The global economy is now moving into a “new normal” featuring low growth, low interest rates, and low inflation. It has been eight years since the crisis broke out, but the influence is still ongoing. Improvement can be hardly expected in the next two or three years. Therefore, the G20 Summit is apparently getting more important that the past. And China hopes to be a part of that. One reason is that China is getting bigger in terms of its total economy after many years of growth and has already developed itself into the world’s second biggest economy, following the United States. Also, Western countries have continuously underlined at multilateral platforms that China should bear its responsibilities as a major power. In fact, China is striving to play its continuous role in the world economy, especially as a responsible power.
In addition to that, China hopes to be a leader in solving world economic problems and has put in a lot of effort for that. In this summit, China may propose new ideas for the recovery of global economic growth, such as “innovative development,” “interconnected growth,” and “inclusive growth.” These new countermeasures by China are expected to tackle new and existing problems in the global economy.
As for whether this can help raise China’s voice on the world stage, that’s another story. Honestly, every country wants to be heard clearly. China is the largest developing country and seeks a role in line with its economic power from international society. After all, the G20 Summit is a mechanism for dealing with short-term effects, and its position and role are not absolutely authoritative. Accordingly, the influence of the G20 Summit changes with the strength or weakness of the global economy. China hopes that the G20 Summit will change into a long-term mechanism, able to tackle the world’s economic issues.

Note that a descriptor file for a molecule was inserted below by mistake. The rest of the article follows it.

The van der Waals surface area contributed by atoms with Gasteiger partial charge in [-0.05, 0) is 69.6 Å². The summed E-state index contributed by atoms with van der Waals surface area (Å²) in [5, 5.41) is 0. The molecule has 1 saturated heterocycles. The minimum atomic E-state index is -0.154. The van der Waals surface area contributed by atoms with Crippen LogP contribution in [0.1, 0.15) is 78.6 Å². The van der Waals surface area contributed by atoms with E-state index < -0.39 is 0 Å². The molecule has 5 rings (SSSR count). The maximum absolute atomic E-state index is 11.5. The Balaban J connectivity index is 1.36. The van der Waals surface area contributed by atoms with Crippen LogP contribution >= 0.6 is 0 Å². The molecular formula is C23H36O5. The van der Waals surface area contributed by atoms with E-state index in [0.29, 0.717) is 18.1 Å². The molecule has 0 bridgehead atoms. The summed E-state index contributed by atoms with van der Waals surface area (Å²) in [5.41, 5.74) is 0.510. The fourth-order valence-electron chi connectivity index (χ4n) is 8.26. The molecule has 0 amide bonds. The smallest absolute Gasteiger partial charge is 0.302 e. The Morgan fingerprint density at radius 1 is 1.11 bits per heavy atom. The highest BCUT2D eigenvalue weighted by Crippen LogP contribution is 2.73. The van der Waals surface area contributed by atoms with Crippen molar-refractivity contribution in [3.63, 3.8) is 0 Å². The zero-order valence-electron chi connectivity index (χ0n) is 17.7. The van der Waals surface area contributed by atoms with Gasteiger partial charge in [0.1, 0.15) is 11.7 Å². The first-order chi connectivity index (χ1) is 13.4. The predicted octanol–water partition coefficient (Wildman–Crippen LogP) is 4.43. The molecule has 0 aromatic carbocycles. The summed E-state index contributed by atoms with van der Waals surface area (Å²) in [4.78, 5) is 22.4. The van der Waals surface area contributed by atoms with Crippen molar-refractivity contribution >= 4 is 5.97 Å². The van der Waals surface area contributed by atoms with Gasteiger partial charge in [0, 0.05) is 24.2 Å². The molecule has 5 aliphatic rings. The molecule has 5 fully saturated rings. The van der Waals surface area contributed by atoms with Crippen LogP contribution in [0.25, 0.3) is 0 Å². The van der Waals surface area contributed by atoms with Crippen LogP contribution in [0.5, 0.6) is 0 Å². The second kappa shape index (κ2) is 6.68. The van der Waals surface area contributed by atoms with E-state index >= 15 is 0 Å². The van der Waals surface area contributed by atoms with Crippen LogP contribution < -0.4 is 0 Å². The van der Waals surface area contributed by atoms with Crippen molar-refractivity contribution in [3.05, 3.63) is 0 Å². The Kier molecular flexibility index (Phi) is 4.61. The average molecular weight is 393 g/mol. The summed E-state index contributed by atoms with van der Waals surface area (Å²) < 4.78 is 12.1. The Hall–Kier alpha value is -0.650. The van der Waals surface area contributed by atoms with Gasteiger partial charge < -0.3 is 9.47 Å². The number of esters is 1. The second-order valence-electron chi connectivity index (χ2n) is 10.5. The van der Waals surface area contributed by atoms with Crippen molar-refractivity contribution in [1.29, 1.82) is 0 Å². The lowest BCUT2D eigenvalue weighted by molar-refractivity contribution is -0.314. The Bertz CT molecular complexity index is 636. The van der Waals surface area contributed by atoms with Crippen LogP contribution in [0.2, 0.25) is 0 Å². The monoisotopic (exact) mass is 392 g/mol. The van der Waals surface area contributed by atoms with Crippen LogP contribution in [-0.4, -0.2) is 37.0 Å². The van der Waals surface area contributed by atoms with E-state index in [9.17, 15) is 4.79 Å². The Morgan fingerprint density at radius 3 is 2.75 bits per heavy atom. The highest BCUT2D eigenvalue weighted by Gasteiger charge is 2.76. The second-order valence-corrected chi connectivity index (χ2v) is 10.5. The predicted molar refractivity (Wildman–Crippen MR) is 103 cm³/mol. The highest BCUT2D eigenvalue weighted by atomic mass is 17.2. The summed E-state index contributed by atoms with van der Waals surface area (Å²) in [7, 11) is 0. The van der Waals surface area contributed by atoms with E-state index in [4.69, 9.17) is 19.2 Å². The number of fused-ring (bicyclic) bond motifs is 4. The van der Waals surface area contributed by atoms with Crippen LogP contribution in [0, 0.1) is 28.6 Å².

However, it’s hard to say whether such a long-term mechanism can be formed. Developed countries as the United States and Japan do not expect China to play a big role here and they restrict China in many ways. If China takes the lead, they will respond accordingly. For example, the United States has proposed the establishment of the Trans-Pacific Partnership (TPP) and Transatlantic Trade and Investment Partnership (TTIP) in recent years. Certainly, the purpose of these policies is to gain dominance in international trade. Nevertheless, these policies also naturally restrict the leading role of China in the Asia-Pacific and global economy. Constraints from developed countries always exist, so China may face certain restrictions and obstacles when trying to play a leading role and transform the G20.
How is China going to cope with mutual concerns, competitions, and other relevant issues among developed and developing countries in G20?